Perhaps it was her desire for something new and special that lead Urwa to act in Na Maloom Afraad, but one thing is for sure: she doesn’t regret it. The film, in which she starred opposite seasoned personalities like Javed Sheikh and Fahad Mustafa, opened in the fall last year and went on to receive rave reviews from critics and viewers worldwide. “When you are involved in some form of art, you want to grow in it and learn as much as you can,” explains Urwa of her experience of playing Naina, the female lead in the movie. “It was an honour to work on such a great project at just 22! I was super-nervous and would re-read the script every day for six months prior to shooting but it turned out to be great.”

Indeed, great it was, considering how the unprecedented success of the comedy propelled Urwa’s career to a whole new level and listed her amongst the most sought-after fresh talent in Pakistan. “I will forever be grateful to Nabeel Qureshi and Fizza Ali Meerza — the director and producer, respectively — for taking the risk and believing I could deliver. The project turned out to be a turning point of my career.” According to Urwa, playing Naina also helped undo the typecast of a negative female character which she had developed on account of her previous roles. “You see, most actors emote from a grey area, regardless of the type of role they are playing,” she explains with a hint of self-deprecation. “I, on the other hand, tend to be very black or white and get carried away in my portrayal of antagonist roles. I realised I was being associated with negative characters and had to work very hard to break free from the mould.”

Negativity no more

What has truly struck me about Urwa is that unlike many of her colleagues, she is very open to change and growth. In fact, she finds change to be ‘important for everyone and everything’ and has a secure game-plan to lead the change. “I rely on intuition and accept what feels good,” she says defiantly. “As long as there is a positive vibe and good story, I am willing to go to Bollywood, Hollywood or anywhere else. My sister Mawra is currently shooting three films in India and besides, I think it promotes a healthy image of our country.” So was a negative vibe the reason behind Urwa’s decision to forgo starring opposite Bollywood heartthrob Emraan Hashmi? Urwa laughs. “That was a simple case of inflexible dates. Like I said, I support the international exchange of art and artists wholeheartedly, whether it’s me going to Bollywood or Turkish dramas taking over the local TV industry,” she says.

With this positive outlook, Urwa is fast becoming the face of change in the current crop of actors in Pakistan. In fact, she seems somewhat disappointed when I ask her to describe the current condition of the industry, claiming it to be ‘too shallow’. “There have indeed been some vast improvements but the scripts are still, mostly, below par and the writers very average,” she laments. “We aren’t big enough yet for our artists to take long breaks between projects and swoop in with comebacks later on. We have to keep ourselves relevant but unfortunately, a lot of the projects just aren’t worthwhile.”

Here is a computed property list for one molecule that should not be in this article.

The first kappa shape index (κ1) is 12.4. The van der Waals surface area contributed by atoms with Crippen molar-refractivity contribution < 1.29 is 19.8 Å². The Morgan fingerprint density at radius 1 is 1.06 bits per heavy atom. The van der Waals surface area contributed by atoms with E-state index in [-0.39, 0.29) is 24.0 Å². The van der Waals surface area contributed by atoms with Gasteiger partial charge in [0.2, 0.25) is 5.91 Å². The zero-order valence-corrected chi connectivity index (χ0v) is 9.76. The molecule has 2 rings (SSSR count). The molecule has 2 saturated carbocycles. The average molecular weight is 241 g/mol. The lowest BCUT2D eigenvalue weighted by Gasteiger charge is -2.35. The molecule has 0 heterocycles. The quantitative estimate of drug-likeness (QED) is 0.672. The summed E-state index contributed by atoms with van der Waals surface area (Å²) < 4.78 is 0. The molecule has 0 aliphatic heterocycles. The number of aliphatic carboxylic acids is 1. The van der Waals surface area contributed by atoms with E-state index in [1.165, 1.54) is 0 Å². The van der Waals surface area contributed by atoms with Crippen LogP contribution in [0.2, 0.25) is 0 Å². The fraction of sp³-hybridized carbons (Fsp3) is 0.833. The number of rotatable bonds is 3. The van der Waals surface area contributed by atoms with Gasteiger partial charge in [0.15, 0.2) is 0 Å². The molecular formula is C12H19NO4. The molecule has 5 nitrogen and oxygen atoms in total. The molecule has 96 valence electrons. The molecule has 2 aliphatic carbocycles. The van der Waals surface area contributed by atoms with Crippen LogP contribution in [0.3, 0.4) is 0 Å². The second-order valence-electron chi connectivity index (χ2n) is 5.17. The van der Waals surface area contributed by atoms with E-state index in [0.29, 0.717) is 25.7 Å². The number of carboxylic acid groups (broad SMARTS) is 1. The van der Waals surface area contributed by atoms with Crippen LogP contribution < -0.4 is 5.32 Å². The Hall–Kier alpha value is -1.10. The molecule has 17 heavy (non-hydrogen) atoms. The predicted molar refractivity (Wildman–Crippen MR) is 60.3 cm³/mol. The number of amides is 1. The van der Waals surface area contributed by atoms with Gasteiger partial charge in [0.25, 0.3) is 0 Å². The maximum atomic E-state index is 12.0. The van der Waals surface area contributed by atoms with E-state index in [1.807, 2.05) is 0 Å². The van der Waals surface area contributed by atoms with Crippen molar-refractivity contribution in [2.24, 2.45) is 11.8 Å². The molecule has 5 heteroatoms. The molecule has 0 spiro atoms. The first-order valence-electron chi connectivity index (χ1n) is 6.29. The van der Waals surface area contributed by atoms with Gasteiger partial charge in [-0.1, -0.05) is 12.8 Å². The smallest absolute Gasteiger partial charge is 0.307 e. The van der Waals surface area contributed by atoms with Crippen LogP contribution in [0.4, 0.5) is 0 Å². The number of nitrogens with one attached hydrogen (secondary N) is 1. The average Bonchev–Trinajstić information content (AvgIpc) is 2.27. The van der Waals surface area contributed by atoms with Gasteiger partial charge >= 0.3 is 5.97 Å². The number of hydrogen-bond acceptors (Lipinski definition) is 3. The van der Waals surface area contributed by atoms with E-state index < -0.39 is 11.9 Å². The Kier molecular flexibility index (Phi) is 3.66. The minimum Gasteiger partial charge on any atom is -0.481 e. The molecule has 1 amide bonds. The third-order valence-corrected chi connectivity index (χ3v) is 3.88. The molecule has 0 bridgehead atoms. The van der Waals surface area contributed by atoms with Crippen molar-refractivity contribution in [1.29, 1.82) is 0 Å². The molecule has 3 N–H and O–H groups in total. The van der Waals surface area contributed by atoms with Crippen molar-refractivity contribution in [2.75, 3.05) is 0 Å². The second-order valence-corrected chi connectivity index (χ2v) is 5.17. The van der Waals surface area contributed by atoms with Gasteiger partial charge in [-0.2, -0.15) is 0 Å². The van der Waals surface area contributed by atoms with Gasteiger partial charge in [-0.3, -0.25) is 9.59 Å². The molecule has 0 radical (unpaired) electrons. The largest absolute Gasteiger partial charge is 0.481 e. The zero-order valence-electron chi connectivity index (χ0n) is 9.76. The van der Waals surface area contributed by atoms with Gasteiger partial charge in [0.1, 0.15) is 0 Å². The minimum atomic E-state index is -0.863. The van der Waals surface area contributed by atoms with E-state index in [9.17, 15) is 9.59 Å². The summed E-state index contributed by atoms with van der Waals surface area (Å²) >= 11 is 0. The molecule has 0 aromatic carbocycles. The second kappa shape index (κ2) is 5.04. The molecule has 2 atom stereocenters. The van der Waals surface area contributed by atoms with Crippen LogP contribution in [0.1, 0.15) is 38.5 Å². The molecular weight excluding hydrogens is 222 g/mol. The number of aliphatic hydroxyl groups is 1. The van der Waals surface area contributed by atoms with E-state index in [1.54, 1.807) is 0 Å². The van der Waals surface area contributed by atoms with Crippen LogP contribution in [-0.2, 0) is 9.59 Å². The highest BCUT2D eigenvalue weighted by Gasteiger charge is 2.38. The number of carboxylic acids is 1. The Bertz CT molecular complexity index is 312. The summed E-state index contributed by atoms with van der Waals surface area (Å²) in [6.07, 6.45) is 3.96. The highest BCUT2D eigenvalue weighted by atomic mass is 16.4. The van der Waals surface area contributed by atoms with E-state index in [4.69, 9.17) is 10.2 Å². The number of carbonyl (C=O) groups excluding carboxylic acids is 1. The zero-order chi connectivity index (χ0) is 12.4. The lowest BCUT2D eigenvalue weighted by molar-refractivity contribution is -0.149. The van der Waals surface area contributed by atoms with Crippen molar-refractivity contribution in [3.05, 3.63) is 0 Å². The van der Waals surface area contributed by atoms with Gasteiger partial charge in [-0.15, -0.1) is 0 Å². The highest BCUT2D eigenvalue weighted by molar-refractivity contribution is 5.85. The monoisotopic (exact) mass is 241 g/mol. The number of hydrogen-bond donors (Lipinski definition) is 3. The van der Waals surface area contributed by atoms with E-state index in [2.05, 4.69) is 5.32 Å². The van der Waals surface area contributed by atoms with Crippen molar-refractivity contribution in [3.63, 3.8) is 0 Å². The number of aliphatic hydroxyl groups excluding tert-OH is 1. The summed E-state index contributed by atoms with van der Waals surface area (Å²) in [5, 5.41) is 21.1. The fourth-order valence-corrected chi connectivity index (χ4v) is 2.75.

Interestingly, Urwa’s refreshing take on the world isn’t restricted to just her work. Her modern approach is reflected in how she chooses to handle her personal life as well, especially when it comes to her relationship with singer-turned-actor Farhan Saeed. “In Pakistan, dating is considered wrong but I believe that if two people like each other and are willing to own one another, there is no need to conceal anything,” she confesses, with a twinkle in her eyes. “Farhan is in the same industry so he understands and supports my career needs. Marriage is definitely on the cards for us someday but the timing remains undecided as we are both so busy all the time.”

For now, Urwa is packed and ready to travel to Australia for a fun-packed family reunion over Eid. “My family celebrates Eid in a typical fashion, complete with rasmalai, bangles, eidi and big, khandaani dinners. Mawra and I even have a childhood tradition of applying mehndi on each other every chaand raat. For me, that is the only definition of Eid: family.” After this hocane you not love her?

Rapid fire with Urwa Hocane

1. Describe the Pakistani showbiz industry in one word?


2. Your ideal honeymoon destination would be…?

Too long a list because I love to travel!

3. An idea that changed your life?

Live to love and love to live.

4. If you could send a message to Farhan right now, you would tell him that…?

I would tell him that he is quite a blessing in my life.

5. One thing Urwa has that no one else does?

I am very courageous — more so than most other people.

6. What do you have to say about Meera?

She’s cute!

7. Your acting inspirations include…?

I love Drew Barrymore, Kate Winslet, Kareena Kapoor and Kangana Ranaut.

8. Favourite movie…?

Too many to name!

9. Bollywood or Hollywood?

Um… Hollywood.

10. Item numbers — yes or no?

Maybe someday, who knows…?

11. A typical Urwa food plate includes…?

I can’t live without daal chaawal!

12. Hypocritical humility or truthful arrogance?

If a doctor calls himself a doctor, a celebrity should call himself a celebrity. Truthful arrogance is less hypocritical so I would go for that.

13. If you could relive any one day of your life, it would be...?

I would probably want to relive one of my school days, I think. I really miss them.

14. What’s your secret fitness/beauty regime?

It may sound clichéd but I drink a great deal of water. I think that is what works for me.

15. The last thing you do before going to bed is?

I can’t sleep without reading something, even if it is just two pages.

16. Your competitor in the film industry?

I don’t see anyone as my competitor.

17. Celebrity crush?

Johnny Depp.

18.Most awkward fan encounter?

Just recently, an elderly lady came to see me and grabbed me from behind. She told me she was a fan and kissed my neck! That was kind of scary…

Amna Hashmi is a sub editor at The Express Tribune’s magazine desk.

Published in The Express Tribune, Sunday Magazine, July 19th, 2015.